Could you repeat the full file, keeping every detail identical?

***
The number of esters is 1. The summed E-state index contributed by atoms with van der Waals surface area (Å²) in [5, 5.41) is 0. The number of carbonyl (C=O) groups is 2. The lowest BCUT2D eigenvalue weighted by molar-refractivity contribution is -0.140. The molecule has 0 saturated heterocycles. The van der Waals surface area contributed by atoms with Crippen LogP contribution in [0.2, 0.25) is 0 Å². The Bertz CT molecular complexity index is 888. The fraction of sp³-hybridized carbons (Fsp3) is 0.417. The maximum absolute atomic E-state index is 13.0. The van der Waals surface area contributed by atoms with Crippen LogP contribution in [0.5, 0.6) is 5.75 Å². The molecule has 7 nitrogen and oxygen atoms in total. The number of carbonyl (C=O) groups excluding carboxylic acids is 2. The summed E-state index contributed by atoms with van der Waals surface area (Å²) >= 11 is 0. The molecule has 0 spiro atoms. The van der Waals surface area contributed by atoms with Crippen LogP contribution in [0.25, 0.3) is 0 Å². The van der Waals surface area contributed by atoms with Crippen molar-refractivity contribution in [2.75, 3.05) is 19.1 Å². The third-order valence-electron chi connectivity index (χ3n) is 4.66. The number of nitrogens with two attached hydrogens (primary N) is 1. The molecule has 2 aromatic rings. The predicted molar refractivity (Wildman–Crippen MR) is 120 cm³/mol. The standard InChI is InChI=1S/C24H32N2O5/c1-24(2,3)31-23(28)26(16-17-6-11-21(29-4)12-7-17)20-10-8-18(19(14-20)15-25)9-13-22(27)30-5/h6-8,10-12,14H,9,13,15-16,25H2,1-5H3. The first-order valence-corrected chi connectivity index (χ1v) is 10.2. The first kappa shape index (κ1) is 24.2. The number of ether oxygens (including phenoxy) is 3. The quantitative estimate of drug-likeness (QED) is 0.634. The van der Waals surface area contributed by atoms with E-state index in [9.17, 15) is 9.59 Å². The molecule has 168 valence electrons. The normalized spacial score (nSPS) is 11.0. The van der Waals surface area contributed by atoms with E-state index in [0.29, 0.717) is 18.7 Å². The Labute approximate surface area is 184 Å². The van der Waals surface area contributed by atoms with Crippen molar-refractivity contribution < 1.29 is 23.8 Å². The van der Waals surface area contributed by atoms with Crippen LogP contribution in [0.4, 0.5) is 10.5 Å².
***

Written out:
The number of esters is 1. The summed E-state index contributed by atoms with van der Waals surface area (Å²) in [5, 5.41) is 0. The number of carbonyl (C=O) groups is 2. The lowest BCUT2D eigenvalue weighted by molar-refractivity contribution is -0.140. The molecule has 0 saturated heterocycles. The van der Waals surface area contributed by atoms with Crippen LogP contribution in [0.2, 0.25) is 0 Å². The Bertz CT molecular complexity index is 888. The fraction of sp³-hybridized carbons (Fsp3) is 0.417. The maximum absolute atomic E-state index is 13.0. The van der Waals surface area contributed by atoms with Crippen LogP contribution in [0.5, 0.6) is 5.75 Å². The molecule has 7 nitrogen and oxygen atoms in total. The number of carbonyl (C=O) groups excluding carboxylic acids is 2. The summed E-state index contributed by atoms with van der Waals surface area (Å²) >= 11 is 0. The molecule has 0 spiro atoms. The van der Waals surface area contributed by atoms with Crippen LogP contribution in [0.25, 0.3) is 0 Å². The van der Waals surface area contributed by atoms with Crippen molar-refractivity contribution in [2.75, 3.05) is 19.1 Å². The third-order valence-electron chi connectivity index (χ3n) is 4.66. The number of nitrogens with two attached hydrogens (primary N) is 1. The molecule has 2 aromatic rings. The predicted molar refractivity (Wildman–Crippen MR) is 120 cm³/mol. The standard InChI is InChI=1S/C24H32N2O5/c1-24(2,3)31-23(28)26(16-17-6-11-21(29-4)12-7-17)20-10-8-18(19(14-20)15-25)9-13-22(27)30-5/h6-8,10-12,14H,9,13,15-16,25H2,1-5H3. The first-order valence-corrected chi connectivity index (χ1v) is 10.2. The first kappa shape index (κ1) is 24.2. The number of ether oxygens (including phenoxy) is 3. The quantitative estimate of drug-likeness (QED) is 0.634. The van der Waals surface area contributed by atoms with E-state index in [9.17, 15) is 9.59 Å². The molecule has 168 valence electrons. The normalized spacial score (nSPS) is 11.0. The van der Waals surface area contributed by atoms with E-state index in [0.29, 0.717) is 18.7 Å². The Labute approximate surface area is 184 Å². The van der Waals surface area contributed by atoms with Crippen molar-refractivity contribution < 1.29 is 23.8 Å². The van der Waals surface area contributed by atoms with Crippen LogP contribution in [0.4, 0.5) is 10.5 Å².